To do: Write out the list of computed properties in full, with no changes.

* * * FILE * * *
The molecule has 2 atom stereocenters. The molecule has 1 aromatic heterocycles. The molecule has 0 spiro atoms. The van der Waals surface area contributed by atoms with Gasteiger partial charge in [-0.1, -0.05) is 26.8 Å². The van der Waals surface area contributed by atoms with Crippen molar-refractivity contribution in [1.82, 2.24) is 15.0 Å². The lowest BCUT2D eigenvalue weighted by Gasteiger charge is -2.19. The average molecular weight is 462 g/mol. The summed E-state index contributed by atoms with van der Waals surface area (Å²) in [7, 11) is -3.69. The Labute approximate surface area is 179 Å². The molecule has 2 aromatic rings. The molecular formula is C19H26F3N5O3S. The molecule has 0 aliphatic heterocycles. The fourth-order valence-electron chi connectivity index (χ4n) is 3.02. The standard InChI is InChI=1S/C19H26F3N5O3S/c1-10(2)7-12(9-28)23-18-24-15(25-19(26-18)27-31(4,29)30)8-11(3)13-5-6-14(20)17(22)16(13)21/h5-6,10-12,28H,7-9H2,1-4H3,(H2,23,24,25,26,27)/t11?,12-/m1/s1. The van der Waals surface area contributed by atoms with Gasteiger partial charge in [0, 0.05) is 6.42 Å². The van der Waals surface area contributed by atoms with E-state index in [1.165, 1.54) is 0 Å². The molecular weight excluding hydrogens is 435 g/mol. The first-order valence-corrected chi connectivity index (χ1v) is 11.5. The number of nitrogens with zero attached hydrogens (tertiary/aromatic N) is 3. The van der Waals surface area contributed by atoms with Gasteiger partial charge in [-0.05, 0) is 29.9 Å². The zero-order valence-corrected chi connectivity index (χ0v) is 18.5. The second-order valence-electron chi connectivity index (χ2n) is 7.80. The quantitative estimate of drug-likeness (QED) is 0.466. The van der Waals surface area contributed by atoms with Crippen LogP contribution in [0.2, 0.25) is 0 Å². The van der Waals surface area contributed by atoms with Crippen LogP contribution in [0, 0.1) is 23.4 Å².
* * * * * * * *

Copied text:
The molecule has 2 atom stereocenters. The molecule has 1 aromatic heterocycles. The molecule has 0 spiro atoms. The van der Waals surface area contributed by atoms with Gasteiger partial charge in [-0.1, -0.05) is 26.8 Å². The van der Waals surface area contributed by atoms with Crippen molar-refractivity contribution in [1.82, 2.24) is 15.0 Å². The lowest BCUT2D eigenvalue weighted by Gasteiger charge is -2.19. The average molecular weight is 462 g/mol. The summed E-state index contributed by atoms with van der Waals surface area (Å²) in [7, 11) is -3.69. The Labute approximate surface area is 179 Å². The molecule has 2 aromatic rings. The molecular formula is C19H26F3N5O3S. The molecule has 0 aliphatic heterocycles. The fourth-order valence-electron chi connectivity index (χ4n) is 3.02. The standard InChI is InChI=1S/C19H26F3N5O3S/c1-10(2)7-12(9-28)23-18-24-15(25-19(26-18)27-31(4,29)30)8-11(3)13-5-6-14(20)17(22)16(13)21/h5-6,10-12,28H,7-9H2,1-4H3,(H2,23,24,25,26,27)/t11?,12-/m1/s1. The van der Waals surface area contributed by atoms with Gasteiger partial charge in [0, 0.05) is 6.42 Å². The van der Waals surface area contributed by atoms with E-state index in [1.165, 1.54) is 0 Å². The molecular weight excluding hydrogens is 435 g/mol. The first-order valence-corrected chi connectivity index (χ1v) is 11.5. The number of nitrogens with zero attached hydrogens (tertiary/aromatic N) is 3. The van der Waals surface area contributed by atoms with Gasteiger partial charge in [-0.05, 0) is 29.9 Å². The zero-order valence-corrected chi connectivity index (χ0v) is 18.5. The second-order valence-electron chi connectivity index (χ2n) is 7.80. The quantitative estimate of drug-likeness (QED) is 0.466. The van der Waals surface area contributed by atoms with Crippen LogP contribution in [0.2, 0.25) is 0 Å². The van der Waals surface area contributed by atoms with Crippen LogP contribution in [0, 0.1) is 23.4 Å².